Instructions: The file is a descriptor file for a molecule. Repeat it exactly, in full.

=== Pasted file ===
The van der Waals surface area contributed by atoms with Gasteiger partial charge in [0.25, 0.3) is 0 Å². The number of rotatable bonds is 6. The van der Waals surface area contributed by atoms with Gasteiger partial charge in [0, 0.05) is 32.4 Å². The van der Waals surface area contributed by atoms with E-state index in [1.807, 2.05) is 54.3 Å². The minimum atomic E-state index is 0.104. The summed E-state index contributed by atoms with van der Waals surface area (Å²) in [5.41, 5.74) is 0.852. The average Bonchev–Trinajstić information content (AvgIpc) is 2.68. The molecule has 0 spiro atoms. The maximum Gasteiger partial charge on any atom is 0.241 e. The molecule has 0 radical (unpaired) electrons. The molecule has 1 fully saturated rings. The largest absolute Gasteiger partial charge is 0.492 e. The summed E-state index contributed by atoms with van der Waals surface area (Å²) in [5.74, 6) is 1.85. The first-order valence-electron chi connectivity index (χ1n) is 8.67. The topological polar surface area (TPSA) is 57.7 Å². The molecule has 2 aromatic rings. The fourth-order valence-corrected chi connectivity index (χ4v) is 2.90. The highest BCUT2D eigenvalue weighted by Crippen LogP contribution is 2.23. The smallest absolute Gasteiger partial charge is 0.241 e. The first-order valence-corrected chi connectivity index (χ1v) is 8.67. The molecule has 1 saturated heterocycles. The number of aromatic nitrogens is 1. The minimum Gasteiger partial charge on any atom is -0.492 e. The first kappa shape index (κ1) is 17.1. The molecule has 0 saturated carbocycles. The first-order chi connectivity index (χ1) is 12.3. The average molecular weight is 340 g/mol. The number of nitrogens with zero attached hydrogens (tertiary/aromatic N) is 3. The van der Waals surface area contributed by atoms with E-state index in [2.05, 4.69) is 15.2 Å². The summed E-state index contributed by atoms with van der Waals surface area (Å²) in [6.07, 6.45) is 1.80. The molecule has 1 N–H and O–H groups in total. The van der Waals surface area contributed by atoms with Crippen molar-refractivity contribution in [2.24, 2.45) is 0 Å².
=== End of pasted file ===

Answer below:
The van der Waals surface area contributed by atoms with Gasteiger partial charge in [0.25, 0.3) is 0 Å². The number of rotatable bonds is 6. The van der Waals surface area contributed by atoms with Gasteiger partial charge in [0, 0.05) is 32.4 Å². The van der Waals surface area contributed by atoms with E-state index in [1.807, 2.05) is 54.3 Å². The minimum atomic E-state index is 0.104. The summed E-state index contributed by atoms with van der Waals surface area (Å²) in [5.41, 5.74) is 0.852. The average Bonchev–Trinajstić information content (AvgIpc) is 2.68. The molecule has 0 spiro atoms. The maximum Gasteiger partial charge on any atom is 0.241 e. The molecule has 0 radical (unpaired) electrons. The molecule has 1 fully saturated rings. The largest absolute Gasteiger partial charge is 0.492 e. The summed E-state index contributed by atoms with van der Waals surface area (Å²) in [5.74, 6) is 1.85. The first-order valence-electron chi connectivity index (χ1n) is 8.67. The topological polar surface area (TPSA) is 57.7 Å². The molecule has 2 aromatic rings. The fourth-order valence-corrected chi connectivity index (χ4v) is 2.90. The highest BCUT2D eigenvalue weighted by Crippen LogP contribution is 2.23. The smallest absolute Gasteiger partial charge is 0.241 e. The first-order valence-corrected chi connectivity index (χ1v) is 8.67. The molecule has 1 saturated heterocycles. The number of aromatic nitrogens is 1. The minimum Gasteiger partial charge on any atom is -0.492 e. The first kappa shape index (κ1) is 17.1. The molecule has 0 saturated carbocycles. The first-order chi connectivity index (χ1) is 12.3. The average molecular weight is 340 g/mol. The number of nitrogens with zero attached hydrogens (tertiary/aromatic N) is 3. The van der Waals surface area contributed by atoms with E-state index in [2.05, 4.69) is 15.2 Å². The summed E-state index contributed by atoms with van der Waals surface area (Å²) in [6.07, 6.45) is 1.80. The molecule has 1 N–H and O–H groups in total. The van der Waals surface area contributed by atoms with Crippen molar-refractivity contribution in [2.24, 2.45) is 0 Å².